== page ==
8 unique experience in Papua New Guinea | Intrepid Travel Blog – The Journal

If you’re eager to ditch the crowds and travel to a remote place full of adventure, Papua New Guinea is calling.

There is no other place like it Papua New Guinea. With staggering mountain ranges, bubbling volcanoes, talcum-white beaches sheltered by rainforest and hundreds of tribes, languages ​​and cultures, it’s fair to say that this island nation is one of the most unique places on earth.

Here are eight reasons why PNG should be your next destination, from world-famous hikes to fervent festivals.

1. Conquer the Kokoda Range

A group of hikers on the Kokoda Track in Papua New Guinea

Guaranteed to test your mind, body and soul, the 96 kilometer Kokoda Track is more of a pilgrimage than a hike. The trail weaves through some seriously breathtaking scenery and it’s hard to believe it was the site of one of the bloodiest WWII battles for Australian troops.

As you tackle steep mountain ridges, hike through steamy jungles and listen to stories of incredible bravery, you can’t help but feel a deep reverence for the soldiers who fought and lost their lives here. It’s no small feat, but with lush rivers to cool off, friendly locals ready to welcome you into their villages and a personal porter and trekking leader to support you, every drop of sweat is worth it.

TRAVEL THE KOKODA TRACK WITH INTREPID

2. Feel the heat at the Baining Firedance Festival

Baining Fire Dance Festival in Papua New Guinea

You may have been to a cultural festival or two, but we bet they didn’t leave you with your jaw close to the floor. The Baining Fire Dance Festival is unlike anything you’ve ever experienced. The Baining people hold fire dancing ceremonies to mark special occasions such as birth, death, marriage and the coming of age of young men. Watch in awe as villagers add bundles of firewood to a roaring fire, while masked men dance over the flames to the hypnotic rhythm of drums and chants.

LEARN ABOUT BAINING CULTURE ON A FIREDANCE FESTIVAL TOUR

3. Find wildlife at Port Moresby Nature Park

A bird of paradise in Papua New Guinea

You’d never know you were in PNG’s bustling capital when you walk around this blissful nature park. Follow the path under tree canopies, explore gardens with tropical plants and meet some of the native wildlife residents including noisy fruit bats, tree kangaroos, cassowaries and birds of paradise.

4. Swim with spinner dolphins

Who needs a morning coffee when you can wake up and swim with East New Britain’s resident spinner dolphins? Take it for an adrenaline rush. These guys can jump and spin up to three meters above the water, hence the name. A few hundred show up every morning to ride the bow of the boat and play in the waves. Watch from the deck or jump in to get closer to these curious creatures.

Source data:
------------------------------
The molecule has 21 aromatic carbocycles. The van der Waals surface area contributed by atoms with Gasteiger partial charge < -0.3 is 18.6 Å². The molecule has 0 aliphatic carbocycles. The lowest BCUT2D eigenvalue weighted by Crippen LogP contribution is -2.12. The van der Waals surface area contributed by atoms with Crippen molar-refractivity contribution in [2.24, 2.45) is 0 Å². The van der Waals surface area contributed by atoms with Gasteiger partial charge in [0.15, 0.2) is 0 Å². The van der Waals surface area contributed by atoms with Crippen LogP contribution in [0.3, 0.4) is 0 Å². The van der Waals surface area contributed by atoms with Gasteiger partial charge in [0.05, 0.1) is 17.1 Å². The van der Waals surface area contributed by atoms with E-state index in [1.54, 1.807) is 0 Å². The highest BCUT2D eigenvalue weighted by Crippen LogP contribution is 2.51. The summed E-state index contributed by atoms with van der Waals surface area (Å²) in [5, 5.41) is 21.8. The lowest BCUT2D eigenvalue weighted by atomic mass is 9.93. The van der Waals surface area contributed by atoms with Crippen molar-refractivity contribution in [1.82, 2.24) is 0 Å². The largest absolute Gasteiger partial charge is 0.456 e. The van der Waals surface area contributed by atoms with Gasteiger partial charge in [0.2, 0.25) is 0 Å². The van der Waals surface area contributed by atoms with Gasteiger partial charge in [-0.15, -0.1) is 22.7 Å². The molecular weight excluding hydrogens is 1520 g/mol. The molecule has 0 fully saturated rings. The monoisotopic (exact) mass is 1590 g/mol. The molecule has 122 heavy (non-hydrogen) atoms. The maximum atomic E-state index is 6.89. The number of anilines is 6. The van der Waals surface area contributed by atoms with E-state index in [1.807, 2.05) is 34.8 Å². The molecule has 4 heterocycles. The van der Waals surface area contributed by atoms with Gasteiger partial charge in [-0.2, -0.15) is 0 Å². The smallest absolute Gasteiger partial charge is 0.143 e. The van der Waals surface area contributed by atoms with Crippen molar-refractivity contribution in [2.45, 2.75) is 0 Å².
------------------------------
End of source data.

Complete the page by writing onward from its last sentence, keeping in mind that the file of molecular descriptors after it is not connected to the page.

5. Snorkel at the Duke of York Islands

Clownfish swim through coral in Papua New Guinea

Strap on your flippers, strap on your snorkel and jump into the crystal clear waters of the Duke of York Islands. These islands offer some of the best opportunities to explore PNG’s vibrant marine life, with coral reefs and schools of tropical fish in all the colors of the rainbow. If you are lucky, you may see playful pods of dolphins or dugongs.

RELATED: “PAPUA NEW GUINEA IS TRULY THE LAST FRONTIER.”

6. Stay with a local family

A traditional bamboo hut in Papua New Guinea

PNG is home to hundreds of tribes – each with their own languages, cultures and customs – and many communities have maintained their traditional ways of life with little interference from the outside world. Learn about rural village life and experience local hospitality at a homestay. From eating home-cooked meals to being involved in a sing-sing (traditional gathering), staying with a family is one of the best ways to immerse yourself in a new culture.

7. Experience island life on Matupit

It is a miracle that the small island of Matupit is still standing. Matupit was almost untouched by the eruption of the Tavurvur volcano in 1994, although it destroyed most of Rabaul – a town located just across the bay. Home to just a few hundred people, this laid-back island is a great place to pick up locally made crafts, enjoy fresh seafood or mingle with the locals. You might also be interested in seeing how the islanders collect megapode eggs (hint: it’s not in a hen house).

8. Visit Bomana War Cemetery

Thousands of soldiers lost their lives in PNG during the Second World War and the Bomana War Cemetery is where they were laid to rest. Set in beautiful grounds, it’s a sober but peaceful place worth a visit if you want to honor the brave soldiers who fought and died here.

Experience festivals, wildlife, tribal cultures and more in one small group adventure in Papua New Guinea.

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